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Storm Hunter Mark Robinson looks back on traveling to Fort McMurray and the things he saw. Expectation vs. reality.

Fort McMurray fire costliest disaster in Canadian history


Daniel Martins
Digital Reporter

Friday, July 8, 2016, 2:28 PM - The Insurance Bureau of Canada (IBC) says the massive wildfire that ravaged Fort McMurray in May is the most expensive disaster for insurers in Canadian history with losses expected to total $3.58 billion.

The amount is double the insured losses from the 2013 southern Alberta floods, which was the second costliest disaster at $1.7 billion in damages. The first had been the 1998 ice storms in Quebec at $1.9 billion, according to the bureau.

Here's a numerical breakdown of insurance claims from the Fort McMurray wildfire:

  • 27,000: Number of personal property claims, averaging $81,000 each
  • 12,000+: Number of auto insurance claims, averaging $15,000 each
  • 5,000: Number of commercial insurance claims, averaging over $227,000 each

"This wildfire, and the damage it caused, is more alarming evidence that extreme weather events have increased in both frequency and severity in Canada," said Don Forgeron, president and CEO of the IBC in a press release. "As a country, we need to take a more disciplined and sustained approach to helping prepare Canadians for fires and floods. We must build a more resilient country to better protect those affected by the very real impacts of our changing climate. By taking action now, we can minimize costs to taxpayers and better equip homeowners for the risks and challenges that lie ahead."

Toronto-based Catastrophe Indices and Quantification Inc. (CatIQ) – a sister company to MSA Research Inc. – works with insurers to aggregate industry losses. Below is the top five costliest disasters based on their database, which goes back to 2008.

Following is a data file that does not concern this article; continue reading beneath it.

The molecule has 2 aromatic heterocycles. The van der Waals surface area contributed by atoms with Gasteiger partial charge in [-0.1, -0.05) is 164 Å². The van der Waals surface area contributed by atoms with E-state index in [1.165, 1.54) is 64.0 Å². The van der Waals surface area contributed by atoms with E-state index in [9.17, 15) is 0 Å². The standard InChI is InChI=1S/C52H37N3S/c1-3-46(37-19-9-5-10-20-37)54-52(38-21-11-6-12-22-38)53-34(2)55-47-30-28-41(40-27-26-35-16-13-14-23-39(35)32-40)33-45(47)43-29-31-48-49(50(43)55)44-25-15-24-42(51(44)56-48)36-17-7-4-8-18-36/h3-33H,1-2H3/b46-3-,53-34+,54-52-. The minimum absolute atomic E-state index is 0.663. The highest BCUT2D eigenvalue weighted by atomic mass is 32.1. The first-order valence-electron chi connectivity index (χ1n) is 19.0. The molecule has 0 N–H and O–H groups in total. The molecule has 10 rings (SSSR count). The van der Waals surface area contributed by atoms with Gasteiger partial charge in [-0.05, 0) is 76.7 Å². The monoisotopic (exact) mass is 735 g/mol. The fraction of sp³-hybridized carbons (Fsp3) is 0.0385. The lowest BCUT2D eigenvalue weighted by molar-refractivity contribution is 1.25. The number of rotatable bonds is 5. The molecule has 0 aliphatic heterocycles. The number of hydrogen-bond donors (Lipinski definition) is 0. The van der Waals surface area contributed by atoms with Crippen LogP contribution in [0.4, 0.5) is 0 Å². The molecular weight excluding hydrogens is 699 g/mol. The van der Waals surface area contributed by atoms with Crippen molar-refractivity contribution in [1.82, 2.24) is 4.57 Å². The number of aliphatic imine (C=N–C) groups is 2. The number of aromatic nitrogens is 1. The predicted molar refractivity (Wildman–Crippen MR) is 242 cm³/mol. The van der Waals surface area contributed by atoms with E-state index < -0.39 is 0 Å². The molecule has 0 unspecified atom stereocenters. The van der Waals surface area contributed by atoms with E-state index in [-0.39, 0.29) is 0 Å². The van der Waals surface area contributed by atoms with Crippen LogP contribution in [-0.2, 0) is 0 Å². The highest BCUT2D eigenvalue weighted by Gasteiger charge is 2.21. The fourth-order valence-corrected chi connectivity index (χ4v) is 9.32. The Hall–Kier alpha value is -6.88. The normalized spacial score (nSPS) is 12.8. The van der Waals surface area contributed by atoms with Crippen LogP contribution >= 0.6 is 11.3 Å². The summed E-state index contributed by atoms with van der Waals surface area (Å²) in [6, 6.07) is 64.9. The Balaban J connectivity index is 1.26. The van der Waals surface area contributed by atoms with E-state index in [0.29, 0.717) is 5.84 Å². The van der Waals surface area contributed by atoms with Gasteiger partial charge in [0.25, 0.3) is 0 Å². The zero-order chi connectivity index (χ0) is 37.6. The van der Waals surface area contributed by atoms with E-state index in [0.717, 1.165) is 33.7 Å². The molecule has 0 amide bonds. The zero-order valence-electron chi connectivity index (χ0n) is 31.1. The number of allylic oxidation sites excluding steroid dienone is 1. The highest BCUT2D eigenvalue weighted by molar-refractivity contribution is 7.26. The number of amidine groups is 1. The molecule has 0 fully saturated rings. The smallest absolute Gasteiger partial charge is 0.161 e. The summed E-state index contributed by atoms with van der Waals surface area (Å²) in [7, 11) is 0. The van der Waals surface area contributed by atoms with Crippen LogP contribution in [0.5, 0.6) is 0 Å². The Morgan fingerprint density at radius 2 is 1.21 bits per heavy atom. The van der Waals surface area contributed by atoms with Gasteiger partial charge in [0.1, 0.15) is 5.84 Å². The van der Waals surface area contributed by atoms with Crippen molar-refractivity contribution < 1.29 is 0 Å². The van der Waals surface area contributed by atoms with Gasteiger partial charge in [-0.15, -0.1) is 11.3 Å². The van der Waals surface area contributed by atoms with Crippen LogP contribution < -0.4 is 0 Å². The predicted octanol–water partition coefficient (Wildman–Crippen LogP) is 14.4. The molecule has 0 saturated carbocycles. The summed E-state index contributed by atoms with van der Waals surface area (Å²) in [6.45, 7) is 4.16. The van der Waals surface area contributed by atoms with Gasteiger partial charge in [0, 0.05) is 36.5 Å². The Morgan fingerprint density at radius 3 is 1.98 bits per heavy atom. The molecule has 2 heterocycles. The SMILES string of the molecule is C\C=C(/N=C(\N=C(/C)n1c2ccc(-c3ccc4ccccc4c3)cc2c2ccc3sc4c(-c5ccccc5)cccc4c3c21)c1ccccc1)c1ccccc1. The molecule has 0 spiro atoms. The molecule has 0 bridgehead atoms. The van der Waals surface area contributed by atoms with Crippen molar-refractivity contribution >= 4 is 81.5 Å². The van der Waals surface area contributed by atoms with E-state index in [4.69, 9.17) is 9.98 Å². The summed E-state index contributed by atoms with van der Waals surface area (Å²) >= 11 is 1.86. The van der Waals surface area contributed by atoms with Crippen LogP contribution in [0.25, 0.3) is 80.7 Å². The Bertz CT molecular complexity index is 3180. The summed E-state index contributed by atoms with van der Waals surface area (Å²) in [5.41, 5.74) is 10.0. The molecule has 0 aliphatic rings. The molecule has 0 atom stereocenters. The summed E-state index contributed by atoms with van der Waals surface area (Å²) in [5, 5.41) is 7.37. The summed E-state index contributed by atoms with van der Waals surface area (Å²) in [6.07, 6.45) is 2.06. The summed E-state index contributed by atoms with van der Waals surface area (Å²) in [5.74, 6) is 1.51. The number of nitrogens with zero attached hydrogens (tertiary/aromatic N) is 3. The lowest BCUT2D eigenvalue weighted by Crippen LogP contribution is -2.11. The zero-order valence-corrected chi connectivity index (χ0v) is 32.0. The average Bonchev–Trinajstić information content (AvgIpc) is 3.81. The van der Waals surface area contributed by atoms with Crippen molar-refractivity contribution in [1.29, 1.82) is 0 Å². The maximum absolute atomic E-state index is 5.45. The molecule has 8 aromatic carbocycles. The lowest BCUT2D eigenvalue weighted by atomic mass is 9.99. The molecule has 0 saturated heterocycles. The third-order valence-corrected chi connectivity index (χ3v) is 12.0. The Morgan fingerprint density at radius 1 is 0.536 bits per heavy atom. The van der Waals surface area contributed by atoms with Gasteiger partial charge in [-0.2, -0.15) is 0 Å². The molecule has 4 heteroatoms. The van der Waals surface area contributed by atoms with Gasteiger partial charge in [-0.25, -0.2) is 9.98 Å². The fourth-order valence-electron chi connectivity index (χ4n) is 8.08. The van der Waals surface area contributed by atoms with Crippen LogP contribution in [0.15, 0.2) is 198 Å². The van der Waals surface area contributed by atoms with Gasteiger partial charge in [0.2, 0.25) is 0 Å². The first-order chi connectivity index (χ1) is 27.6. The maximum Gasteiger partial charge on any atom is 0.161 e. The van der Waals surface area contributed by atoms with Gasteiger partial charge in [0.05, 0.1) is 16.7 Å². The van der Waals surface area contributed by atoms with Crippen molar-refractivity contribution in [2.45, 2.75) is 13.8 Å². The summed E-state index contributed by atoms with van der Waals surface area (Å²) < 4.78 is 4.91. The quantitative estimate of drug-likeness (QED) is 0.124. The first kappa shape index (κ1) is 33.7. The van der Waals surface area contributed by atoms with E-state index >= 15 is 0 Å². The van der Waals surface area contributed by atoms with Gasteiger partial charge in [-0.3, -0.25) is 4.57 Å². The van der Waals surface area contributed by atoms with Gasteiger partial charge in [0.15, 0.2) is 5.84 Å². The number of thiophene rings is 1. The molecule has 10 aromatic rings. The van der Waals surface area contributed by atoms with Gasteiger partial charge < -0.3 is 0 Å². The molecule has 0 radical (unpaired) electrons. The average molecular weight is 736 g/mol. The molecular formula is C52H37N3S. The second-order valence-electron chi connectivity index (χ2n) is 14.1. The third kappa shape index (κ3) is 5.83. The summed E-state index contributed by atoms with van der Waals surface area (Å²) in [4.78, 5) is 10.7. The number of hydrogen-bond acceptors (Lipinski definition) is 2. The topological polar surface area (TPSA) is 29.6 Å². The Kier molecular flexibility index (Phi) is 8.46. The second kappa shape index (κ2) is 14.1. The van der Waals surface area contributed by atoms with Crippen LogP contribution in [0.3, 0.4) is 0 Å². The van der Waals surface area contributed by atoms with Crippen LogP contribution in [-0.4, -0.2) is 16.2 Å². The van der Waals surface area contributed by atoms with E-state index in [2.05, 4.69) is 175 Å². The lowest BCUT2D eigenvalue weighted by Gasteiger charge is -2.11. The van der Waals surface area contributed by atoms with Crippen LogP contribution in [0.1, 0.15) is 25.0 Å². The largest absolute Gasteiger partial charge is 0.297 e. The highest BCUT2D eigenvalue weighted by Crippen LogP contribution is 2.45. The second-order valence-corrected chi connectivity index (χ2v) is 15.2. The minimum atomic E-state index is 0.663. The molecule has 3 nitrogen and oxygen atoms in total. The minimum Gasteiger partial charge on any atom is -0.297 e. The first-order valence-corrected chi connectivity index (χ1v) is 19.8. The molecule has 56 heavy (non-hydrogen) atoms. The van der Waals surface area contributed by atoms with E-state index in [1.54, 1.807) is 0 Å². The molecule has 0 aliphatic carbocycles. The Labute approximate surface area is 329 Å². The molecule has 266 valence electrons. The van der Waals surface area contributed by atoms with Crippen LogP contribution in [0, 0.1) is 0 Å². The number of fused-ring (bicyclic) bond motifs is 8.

Credit: CatIQ

Alberta Wildfire officials said Tuesday the massive wildfire, first discovered May 1, was officially listed as under control as of Monday morning.

Wildfire information officer Laura Stewart told CBC the fire's downgrade in status could be attributed to firefighters' efforts, cooler temperatures and a few doses of rain.

"Under control" doesn't mean the fire is extinguished. Stewart told CBC said firefighters continue to look for surrounding hotspots, and it could take until next year to completely quench the flames.

After it was first discovered, the fire escalated quickly, to the point where it quickly crossed the boundaries of Fort McMurray and forced the evacuation of the entire city, with some 88,000 people fleeing north and south. Although no one was killed as a result of the fire, two people died in a collision during the exodus.

Unseasonally high temperatures and bone-dry terrain, coupled with winds and a lack of snowpack from the previous winter, made the fire especially difficult to control, though a shift in the wind did eventually send it moving slowly away from the city. As of July 4, it has burned around 590,000 hectares.

In the city itself, some neighbourhoods suffered as much as 90 per cent damage, and in all, some 2,400 structures were destroyed by the fire, or about 10 per cent of the city. 

As the fire was burning in the heart of Alberta's oil country, its long-term economic impact to the province and the country is still bring worked out. Oilsands analysts estimated the fires could cost the oil industry some $1.4 billion, according to Global News. There are no recent figures for the general insurance costs, but those are expected to run in the billions as well.

The city's evacuees were out of their homes for about a month before a controlled return began on June 1. 

WATCH BELOW: A 360 degree view from Fort McMurray

SOURCES: CBC | Global | CatIQ

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